China has over 1,500 rivers. Most of the major rivers - like the Yangtze - have their source on the Qinghai-Tibet Plateau and drop greatly from the source to the mouths. As a result, China is rich in water-power resources, leading the world in hydropower potential, with reserves of 680 million kw.
Known as Chang Jiang or "Long River" in Chinese, the Yangtze at 6,300 km is not only the longest river in China but in all of Asia. It is the third longest river in the world, next only to the Nile in Africa (6,670 km) and the Amazon in South America (6,400 km). In its upper reaches, the Yangtze tumbles through steep, forested gorges. In its middle and lower reaches, the Yangtze River flows through important agricultural regions that have a warm and humid climate, plentiful rainfall and fertile soil.
Also known as the "golden waterway," the Yangtze serves as an important trade and transportation route. The second longest river in China is the Yellow River with a length of 5,464 km. The Yellow River valley was one of the birthplaces of ancient Chinese civilization. It has lush pasturelands along its banks, flourishing agriculture and abundant mineral deposits.
The Heilong River is a large river in north China with a total length of 4,350 km, of which, 3,101 km are in China. The Pearl River (Zhujiang), 2,214 km long, is a major river in south China. In addition, China has a famous man-made river - the Grand Canal, running from Beijing in the north to Hangzhou in Zhejiang Province in the south. Work first began on the Grand Canal as early as in the fifth century A.D. It links five major rivers: the Haihe, Yellow, Huaihe, Yangtze and Qiantang. With a total length of 1,801 km, the Grand Canal is the longest as well as the oldest man-made waterway in the world.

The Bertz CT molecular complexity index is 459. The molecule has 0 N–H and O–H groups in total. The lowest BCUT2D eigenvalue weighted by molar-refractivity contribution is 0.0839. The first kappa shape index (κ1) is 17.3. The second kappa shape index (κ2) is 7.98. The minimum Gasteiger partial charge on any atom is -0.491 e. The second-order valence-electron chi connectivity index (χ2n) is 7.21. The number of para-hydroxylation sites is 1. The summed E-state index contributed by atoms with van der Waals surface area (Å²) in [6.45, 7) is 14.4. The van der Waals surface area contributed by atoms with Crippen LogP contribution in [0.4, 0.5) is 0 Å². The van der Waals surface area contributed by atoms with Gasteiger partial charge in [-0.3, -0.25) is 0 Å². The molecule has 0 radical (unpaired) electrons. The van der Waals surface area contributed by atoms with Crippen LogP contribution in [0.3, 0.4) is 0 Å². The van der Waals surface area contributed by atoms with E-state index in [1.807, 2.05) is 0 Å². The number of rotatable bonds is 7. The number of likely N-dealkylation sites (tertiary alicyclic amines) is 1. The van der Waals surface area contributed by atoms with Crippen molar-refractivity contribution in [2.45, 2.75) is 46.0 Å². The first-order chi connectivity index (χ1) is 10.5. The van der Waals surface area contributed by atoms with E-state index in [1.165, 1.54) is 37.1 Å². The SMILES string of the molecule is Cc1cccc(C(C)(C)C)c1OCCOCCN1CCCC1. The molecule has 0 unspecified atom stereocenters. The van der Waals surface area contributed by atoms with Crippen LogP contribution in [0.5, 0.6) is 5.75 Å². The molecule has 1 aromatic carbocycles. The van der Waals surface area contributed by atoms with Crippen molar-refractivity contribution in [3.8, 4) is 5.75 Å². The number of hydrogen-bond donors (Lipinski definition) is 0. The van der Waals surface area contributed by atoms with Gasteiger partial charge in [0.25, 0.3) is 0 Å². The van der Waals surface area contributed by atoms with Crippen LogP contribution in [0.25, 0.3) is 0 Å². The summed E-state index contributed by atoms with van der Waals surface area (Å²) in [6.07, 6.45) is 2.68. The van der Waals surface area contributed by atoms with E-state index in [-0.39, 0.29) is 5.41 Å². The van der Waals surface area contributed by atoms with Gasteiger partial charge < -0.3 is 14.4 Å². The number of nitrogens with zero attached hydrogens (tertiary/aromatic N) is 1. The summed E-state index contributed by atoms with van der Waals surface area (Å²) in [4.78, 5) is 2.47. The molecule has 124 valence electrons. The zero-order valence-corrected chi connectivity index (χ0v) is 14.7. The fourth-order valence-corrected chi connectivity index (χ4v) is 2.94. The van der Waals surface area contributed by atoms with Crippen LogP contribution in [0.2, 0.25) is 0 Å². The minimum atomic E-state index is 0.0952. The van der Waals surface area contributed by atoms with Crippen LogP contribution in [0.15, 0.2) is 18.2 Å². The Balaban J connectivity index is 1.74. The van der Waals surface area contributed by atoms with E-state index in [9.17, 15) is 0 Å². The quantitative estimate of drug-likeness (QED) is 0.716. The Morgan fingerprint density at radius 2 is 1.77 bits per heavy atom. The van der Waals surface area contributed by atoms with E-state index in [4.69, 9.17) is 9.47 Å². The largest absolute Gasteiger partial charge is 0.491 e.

China's many rivers can be categorized as exterior and interior systems. The catchment area for the exterior rivers that empty into the oceans accounts for 64 percent of the country's total land area. The Yangtze, Yellow, Heilong, Pearl, Liaohe, Haihe and Huaihe rivers flow east, and empty into the Pacific Ocean. The Yarlungzangbo River in Tibet, which flows first east and then south into the Indian Ocean, boasts the Yarlungzangbo Grand Canyon, the largest canyon in the world, 504.6 km long and 6,009 m deep. The Ertix River flows north from the Xinjiang Uygur Autonomous Region to the Arctic Ocean. The catchment area for the interior rivers that flow into inland lakes or disappear into deserts or salt marshes makes up about 36 percent of China's total land area. Its 2,179 km makes the Tarim River in southern Xinjiang China's longest interior river.
China's territory includes numerous lakes, most of which are found on the Middle-Lower Yangtze Plain and the Qinghai-Tibet Plateau. Freshwater lakes mostly lie in the former area, such as Poyang, Dongting, Taihu, and Hongze; while in the latter are saltwater lakes, such as Qinghai, Nam Co and Siling Co. Poyang Lake, in the north of Jiangxi Province and with an area of 3,583 sq km, is the largest one of its kind and Qinghai Lake, in northeast Qinghai Province and with an area of 4,583 sq km, is the largest one of its kind.